Outline and evaluate strange situation as a method for assessing attachment in children
The aim of the strange situation was to examine individual differences in attachment styles. Ainsworth did this by putting a number of children aged 12-18 months in situations and examined their behaviour. The sample contained about 100 middle class American families. Ainsworth was particularly interested in observing separation anxiety, stranger anxiety and reunion behaviour in the infant. The technique used was sampling. This was recorded in a coding sheet which includes behaviour categories. The method involved the mother and the child in a series of 7 episodes. The findings of the strange situation were that there were many individual differences in responses to the strange situation, but three categories were made. One was secure attachment. 70% of the children were in this category. In secure attachment, the infant uses the mother as a secure base when present. The infant would be distressed when separated, but would be quickly comforted when the mother returned. Another category that Ainswoth found was called insecure resistant attachment. 15% of the children went under this category. The infant would be ambient and there would be inconsistency with the mother. The infant would feel extreme distress upon separation and would be resistant on reunion.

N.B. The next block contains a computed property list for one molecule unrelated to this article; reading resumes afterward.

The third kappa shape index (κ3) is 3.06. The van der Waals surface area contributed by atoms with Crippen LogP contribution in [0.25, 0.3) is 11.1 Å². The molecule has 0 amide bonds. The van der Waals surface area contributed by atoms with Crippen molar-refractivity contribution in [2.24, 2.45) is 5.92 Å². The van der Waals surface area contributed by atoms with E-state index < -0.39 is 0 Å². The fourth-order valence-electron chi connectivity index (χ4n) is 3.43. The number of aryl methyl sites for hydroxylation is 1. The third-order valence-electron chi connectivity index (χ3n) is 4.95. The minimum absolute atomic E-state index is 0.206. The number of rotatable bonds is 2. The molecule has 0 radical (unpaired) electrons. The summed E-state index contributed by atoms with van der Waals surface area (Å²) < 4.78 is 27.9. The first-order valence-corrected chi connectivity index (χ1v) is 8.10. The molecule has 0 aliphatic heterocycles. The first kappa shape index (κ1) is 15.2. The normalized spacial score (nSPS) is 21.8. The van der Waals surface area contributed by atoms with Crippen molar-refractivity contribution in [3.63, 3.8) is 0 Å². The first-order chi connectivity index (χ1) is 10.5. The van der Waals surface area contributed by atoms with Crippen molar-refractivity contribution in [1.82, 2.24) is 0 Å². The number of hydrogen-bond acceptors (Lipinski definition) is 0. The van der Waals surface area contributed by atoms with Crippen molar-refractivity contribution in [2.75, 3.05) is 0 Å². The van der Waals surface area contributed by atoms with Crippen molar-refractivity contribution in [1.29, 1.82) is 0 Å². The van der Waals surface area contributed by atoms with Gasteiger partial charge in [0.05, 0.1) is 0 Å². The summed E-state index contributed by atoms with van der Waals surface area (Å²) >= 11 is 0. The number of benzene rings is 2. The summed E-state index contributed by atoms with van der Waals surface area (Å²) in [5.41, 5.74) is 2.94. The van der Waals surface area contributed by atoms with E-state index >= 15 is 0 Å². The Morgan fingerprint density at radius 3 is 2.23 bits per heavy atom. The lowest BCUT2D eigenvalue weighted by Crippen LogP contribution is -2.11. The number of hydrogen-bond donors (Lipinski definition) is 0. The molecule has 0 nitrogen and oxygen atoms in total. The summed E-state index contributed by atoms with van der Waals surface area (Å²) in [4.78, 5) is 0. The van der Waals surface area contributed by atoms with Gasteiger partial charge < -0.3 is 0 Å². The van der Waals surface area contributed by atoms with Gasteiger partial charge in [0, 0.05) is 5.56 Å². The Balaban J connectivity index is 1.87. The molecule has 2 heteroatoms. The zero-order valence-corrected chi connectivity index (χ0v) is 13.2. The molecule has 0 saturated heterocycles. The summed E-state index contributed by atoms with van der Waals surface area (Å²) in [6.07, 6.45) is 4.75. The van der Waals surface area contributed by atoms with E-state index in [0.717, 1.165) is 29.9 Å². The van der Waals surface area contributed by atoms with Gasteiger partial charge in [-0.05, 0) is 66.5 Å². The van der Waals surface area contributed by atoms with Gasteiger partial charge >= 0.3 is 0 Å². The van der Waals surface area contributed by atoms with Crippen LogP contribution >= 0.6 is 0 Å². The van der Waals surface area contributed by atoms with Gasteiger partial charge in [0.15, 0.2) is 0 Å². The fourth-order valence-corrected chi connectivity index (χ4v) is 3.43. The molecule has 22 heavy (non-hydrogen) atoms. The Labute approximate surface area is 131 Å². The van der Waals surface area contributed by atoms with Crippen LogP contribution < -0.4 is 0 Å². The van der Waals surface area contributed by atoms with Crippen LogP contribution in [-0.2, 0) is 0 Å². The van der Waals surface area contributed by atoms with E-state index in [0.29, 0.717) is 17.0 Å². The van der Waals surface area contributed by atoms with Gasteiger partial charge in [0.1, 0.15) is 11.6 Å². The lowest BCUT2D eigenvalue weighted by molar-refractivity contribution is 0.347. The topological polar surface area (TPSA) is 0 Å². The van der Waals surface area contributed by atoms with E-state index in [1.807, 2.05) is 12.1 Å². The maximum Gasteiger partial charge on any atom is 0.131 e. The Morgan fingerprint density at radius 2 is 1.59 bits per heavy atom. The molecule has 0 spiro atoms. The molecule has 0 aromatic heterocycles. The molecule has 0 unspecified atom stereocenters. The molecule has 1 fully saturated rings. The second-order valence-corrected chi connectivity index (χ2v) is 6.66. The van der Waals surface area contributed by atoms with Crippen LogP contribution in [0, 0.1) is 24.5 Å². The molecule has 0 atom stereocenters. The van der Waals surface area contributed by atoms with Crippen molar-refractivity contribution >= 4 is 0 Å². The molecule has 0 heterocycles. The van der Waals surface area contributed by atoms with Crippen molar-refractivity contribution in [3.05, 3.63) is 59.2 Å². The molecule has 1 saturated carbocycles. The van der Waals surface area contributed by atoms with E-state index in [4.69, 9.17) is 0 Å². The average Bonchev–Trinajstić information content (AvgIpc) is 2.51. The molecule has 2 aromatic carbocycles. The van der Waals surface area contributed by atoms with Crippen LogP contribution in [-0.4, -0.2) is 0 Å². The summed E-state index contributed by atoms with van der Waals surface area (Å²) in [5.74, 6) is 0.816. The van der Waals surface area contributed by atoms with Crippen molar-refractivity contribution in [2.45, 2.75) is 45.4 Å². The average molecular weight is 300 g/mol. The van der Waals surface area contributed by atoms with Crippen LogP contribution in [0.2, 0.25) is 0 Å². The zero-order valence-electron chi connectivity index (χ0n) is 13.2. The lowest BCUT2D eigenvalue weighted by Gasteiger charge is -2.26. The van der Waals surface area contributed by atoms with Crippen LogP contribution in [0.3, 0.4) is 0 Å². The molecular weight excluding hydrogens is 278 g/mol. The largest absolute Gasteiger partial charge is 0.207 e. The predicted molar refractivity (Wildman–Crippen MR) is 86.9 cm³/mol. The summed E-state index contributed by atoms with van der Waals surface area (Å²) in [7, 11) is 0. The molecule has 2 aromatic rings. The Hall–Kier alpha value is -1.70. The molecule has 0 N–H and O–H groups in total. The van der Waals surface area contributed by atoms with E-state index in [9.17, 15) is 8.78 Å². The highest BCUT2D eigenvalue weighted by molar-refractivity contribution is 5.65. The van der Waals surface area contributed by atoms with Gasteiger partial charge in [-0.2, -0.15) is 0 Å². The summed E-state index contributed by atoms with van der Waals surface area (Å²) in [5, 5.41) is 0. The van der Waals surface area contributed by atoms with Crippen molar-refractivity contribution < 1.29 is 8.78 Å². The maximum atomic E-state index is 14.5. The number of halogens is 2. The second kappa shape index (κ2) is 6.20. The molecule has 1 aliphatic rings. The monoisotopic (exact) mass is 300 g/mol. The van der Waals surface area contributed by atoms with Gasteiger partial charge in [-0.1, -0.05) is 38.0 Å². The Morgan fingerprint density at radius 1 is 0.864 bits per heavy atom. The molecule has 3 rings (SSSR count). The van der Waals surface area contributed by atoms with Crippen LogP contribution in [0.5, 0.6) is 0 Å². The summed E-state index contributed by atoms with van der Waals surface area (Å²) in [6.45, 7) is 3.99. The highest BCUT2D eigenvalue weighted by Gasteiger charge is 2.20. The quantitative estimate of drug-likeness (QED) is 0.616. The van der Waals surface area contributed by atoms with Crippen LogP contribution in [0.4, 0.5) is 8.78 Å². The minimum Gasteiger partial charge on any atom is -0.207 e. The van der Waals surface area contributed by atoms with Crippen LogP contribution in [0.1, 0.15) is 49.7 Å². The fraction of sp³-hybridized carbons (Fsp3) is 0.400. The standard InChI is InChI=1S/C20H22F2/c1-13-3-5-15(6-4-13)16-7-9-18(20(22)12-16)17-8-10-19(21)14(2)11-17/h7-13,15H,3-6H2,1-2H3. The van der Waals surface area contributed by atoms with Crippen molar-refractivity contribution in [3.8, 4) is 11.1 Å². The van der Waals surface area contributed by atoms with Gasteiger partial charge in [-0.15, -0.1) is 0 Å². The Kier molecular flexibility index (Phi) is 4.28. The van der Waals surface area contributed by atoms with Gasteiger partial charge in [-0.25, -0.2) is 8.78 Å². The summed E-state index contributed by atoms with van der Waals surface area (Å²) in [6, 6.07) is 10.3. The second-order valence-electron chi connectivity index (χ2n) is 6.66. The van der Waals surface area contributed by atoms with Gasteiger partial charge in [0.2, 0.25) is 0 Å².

The final category was insecure attachment. 15% of children behaved this way. The infant would have no contact sought with the mother. There would be no distress on separation and there would be no stranger anxiety. Ainswoth concluded that a crucial factor that determines a child’s attachment to their mother is her sensitivity. The sensitive mother responds to their babies needs and is very consistent and accessible. Sensitive mother have babies which are securely attached. Insensitive mothers are inconsistent with their infant, and have insecurely attached babies. To evaluate, one important strength if the strange situation experiment is that it was high in reliability. This is because everyone that evaluated a child got almost identical results. The agreement was 94% which is high. This shows that the results are replicable and fairly correct, and that it achieves consistent results. For example, a study conducted in Germany found 78% of the children were classified in the same way at ages 1 and 6 years (Wartner, et al. 1994). This is a strength because it makes the research more scientifically correct. The biggest strength is that the strange situation classification has become the accepted methodology worldwide for measuring attachment. This shows that it is trusted enough for hospitals ect to use this method.
A weakness of strange situation is validity. Main and Weston found that children behaved differently when with a different attachment figure. This suggests that the classification of a6 attachment type may not be valid because its measuring the relationship to the mother and the child when the child may have a different attachment with, for example, their father. This means that the results could have been different if the child was with anther attachment figure. Another weakness is that the strange situation has also been criticized on ethical grounds. Because the child is put under stress (separation and stranger anxiety), the study has broken the ethical guideline protection of participants. Also, the sample is biased -100 middle class American families. Therefore, it is difficult to generalize the findings outside of America and to working class families. Overall the strange situation is the accepted mythology worldwide for assessing individual differences in attachment type, so this must mean it is very accurate.